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The United States Supreme Court held, in a March 25, 2015 decision, that employers must either accommodate pregnant employees to the same degree as they accommodate other employees “similar in their ability or inability to work,” or show a legitimate, nondiscriminatory reason for refusing to do so.  Young v. United Parcel Service, 135 S.Ct. 1338, 575 U.S. ___ (2015).  This means that if employers allow such accommodations as light duty assignments, leave or flextime for employees with temporary disabilities, on-the-job injuries, or otherwise, then they likely must offer the same accommodations to similarly situated pregnant employees or face potential liability under the Pregnancy Discrimination Act unless they have a legitimate non-discriminatory reason for refusing.  An undue burden on the employer may constitute such a reason.

Young represents a shift in the law in that it allows pregnant employees to demand the same treatment that is being offered to disabled, injured, aged, or other employees whose work ability is comparable to the pregnant employee’s.  The employee need not have direct evidence of discriminatory statements or animus, but only circumstantial evidence to meet her burden of proof that she was treated differently than others who were similarly unable to perform their job functions.  For example, the pregnant UPS driver in Young offered statistical evidence of how often pregnant versus non-pregnant employees were allowed to work under lifting restrictions to create an inference that UPS’s stated reason for placing her on unpaid leave (a 70-pound lifting requirement) was only a pretext for pregnancy discrimination.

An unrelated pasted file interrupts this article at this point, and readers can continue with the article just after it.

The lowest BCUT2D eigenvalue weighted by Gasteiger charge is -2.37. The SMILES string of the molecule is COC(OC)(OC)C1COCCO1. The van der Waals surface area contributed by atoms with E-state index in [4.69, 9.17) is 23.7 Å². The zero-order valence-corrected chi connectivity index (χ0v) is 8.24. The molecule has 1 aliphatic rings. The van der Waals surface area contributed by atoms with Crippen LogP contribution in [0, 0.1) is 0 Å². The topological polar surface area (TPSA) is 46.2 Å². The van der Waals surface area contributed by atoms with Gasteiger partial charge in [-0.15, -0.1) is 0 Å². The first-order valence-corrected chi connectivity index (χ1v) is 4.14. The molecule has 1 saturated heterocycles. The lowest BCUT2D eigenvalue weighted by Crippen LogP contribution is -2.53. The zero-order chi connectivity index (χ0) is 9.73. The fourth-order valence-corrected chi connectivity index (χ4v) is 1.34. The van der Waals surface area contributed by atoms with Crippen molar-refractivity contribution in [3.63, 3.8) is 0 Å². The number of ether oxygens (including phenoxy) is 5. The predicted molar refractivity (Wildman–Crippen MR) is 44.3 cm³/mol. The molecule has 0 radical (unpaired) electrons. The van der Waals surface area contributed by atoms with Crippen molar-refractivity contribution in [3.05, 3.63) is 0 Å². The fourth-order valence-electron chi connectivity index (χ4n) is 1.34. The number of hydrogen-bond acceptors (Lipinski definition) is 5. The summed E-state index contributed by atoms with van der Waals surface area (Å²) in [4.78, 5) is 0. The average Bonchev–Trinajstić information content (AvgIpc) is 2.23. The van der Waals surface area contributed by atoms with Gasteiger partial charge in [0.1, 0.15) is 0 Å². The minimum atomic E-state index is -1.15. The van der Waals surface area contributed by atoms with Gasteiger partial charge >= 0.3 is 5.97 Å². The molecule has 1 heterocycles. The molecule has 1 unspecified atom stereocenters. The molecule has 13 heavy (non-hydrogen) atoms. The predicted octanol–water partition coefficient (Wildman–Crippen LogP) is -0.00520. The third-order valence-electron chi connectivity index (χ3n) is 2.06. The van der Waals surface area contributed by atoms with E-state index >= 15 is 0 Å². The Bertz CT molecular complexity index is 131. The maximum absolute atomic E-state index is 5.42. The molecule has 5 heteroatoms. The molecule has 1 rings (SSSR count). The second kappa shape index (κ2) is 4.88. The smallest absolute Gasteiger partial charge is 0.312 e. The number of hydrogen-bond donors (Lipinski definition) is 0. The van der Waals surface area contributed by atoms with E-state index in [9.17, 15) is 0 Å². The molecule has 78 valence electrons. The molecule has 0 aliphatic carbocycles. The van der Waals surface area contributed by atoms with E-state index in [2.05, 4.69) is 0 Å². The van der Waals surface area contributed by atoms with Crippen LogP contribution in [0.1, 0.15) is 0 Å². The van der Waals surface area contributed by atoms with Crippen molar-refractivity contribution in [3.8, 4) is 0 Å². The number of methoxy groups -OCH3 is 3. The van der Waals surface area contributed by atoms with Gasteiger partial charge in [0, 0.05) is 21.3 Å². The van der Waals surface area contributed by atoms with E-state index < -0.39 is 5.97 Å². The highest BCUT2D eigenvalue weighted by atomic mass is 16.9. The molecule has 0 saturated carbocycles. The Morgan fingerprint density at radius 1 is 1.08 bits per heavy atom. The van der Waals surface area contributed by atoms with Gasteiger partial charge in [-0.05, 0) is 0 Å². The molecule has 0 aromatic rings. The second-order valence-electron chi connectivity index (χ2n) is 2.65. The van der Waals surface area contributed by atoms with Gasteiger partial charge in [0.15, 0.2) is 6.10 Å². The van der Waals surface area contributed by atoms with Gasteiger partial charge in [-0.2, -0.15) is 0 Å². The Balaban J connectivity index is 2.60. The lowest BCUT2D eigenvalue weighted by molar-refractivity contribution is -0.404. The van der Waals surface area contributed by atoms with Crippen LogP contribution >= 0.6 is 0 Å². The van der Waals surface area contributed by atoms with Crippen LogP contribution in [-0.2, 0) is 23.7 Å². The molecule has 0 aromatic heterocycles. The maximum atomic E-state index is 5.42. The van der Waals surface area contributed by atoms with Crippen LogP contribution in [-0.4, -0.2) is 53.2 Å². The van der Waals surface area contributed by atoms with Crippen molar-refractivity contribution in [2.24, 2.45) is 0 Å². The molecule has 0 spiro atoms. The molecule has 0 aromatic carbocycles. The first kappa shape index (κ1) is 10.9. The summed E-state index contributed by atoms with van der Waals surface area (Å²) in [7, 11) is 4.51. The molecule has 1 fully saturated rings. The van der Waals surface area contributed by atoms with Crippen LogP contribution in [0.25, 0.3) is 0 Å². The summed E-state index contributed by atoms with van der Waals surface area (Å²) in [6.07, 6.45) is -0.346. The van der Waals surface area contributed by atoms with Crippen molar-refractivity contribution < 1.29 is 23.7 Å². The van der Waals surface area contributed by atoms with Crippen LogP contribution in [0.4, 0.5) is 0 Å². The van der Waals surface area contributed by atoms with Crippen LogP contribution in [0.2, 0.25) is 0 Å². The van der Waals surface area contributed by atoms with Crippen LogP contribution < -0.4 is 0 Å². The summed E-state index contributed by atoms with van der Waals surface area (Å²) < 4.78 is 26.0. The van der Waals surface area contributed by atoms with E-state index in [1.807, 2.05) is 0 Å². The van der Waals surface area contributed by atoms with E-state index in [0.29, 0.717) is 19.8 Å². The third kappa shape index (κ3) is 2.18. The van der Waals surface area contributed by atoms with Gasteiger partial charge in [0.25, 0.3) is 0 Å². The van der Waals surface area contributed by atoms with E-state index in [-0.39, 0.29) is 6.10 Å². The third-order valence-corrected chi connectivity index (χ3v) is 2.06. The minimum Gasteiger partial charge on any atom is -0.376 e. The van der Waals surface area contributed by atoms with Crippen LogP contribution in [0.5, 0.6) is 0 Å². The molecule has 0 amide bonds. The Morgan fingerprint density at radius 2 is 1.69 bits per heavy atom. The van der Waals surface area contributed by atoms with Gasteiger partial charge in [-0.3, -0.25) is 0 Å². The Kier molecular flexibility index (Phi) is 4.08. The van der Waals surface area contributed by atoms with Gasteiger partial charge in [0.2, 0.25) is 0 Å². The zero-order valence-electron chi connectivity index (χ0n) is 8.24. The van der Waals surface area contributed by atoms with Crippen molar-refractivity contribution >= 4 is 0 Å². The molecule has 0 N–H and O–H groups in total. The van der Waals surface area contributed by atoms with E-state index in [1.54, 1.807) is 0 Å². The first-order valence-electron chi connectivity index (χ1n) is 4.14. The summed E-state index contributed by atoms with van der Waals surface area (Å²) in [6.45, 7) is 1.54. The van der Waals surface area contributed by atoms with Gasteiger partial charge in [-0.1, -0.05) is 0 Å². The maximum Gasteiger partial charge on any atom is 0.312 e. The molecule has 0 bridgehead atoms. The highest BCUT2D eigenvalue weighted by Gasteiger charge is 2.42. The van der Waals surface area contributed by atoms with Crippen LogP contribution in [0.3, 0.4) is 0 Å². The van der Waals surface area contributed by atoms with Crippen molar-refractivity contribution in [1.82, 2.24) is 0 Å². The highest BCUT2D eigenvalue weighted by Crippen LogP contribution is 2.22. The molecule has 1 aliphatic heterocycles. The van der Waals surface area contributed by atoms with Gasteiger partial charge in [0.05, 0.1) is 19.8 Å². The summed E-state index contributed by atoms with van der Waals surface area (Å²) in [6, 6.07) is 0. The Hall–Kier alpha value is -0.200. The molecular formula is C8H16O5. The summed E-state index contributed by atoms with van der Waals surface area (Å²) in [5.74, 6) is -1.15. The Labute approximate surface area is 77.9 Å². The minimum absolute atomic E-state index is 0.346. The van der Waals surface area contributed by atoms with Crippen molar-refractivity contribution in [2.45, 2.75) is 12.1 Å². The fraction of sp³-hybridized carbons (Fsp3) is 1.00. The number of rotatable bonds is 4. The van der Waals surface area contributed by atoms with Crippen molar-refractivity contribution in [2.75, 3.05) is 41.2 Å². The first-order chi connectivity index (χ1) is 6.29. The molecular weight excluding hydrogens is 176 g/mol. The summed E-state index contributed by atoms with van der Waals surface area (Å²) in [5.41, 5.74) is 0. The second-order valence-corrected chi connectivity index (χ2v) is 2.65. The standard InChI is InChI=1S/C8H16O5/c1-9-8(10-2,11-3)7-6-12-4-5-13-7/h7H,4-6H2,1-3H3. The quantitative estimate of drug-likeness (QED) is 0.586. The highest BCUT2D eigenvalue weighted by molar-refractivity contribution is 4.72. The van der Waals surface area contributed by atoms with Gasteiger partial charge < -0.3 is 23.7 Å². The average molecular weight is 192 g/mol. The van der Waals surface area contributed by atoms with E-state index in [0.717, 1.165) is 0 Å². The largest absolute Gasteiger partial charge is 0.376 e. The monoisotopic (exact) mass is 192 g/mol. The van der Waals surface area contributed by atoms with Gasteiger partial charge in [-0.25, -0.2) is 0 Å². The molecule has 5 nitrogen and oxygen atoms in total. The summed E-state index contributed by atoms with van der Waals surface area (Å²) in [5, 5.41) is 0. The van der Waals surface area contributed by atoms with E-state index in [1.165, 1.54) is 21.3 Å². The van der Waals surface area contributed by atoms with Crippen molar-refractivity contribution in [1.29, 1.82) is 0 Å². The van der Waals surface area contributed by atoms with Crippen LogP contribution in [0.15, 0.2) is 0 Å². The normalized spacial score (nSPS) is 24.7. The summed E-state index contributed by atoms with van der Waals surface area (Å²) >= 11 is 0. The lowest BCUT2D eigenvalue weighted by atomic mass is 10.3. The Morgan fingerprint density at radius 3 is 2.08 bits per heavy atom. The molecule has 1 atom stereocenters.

Therefore, Young is a reminder that care must be taken when applying an employer’s workplace accommodation policies to pregnant employees.  Employers should consider whether to revise their light duty policies and, if faced with specific situations involving possible accommodations for pregnant employees, employees should carefully analyze how employees with similar restrictions are accommodated.

As always, the foregoing is for informational purposes only and does not constitute legal advice regarding any particular situation and should not be relied on as such.  Please contact one of our labor and employment lawyers if you have any questions.

This update was prepared by Charles S. Elbert, D. Leo Human, and Erin M. Leach.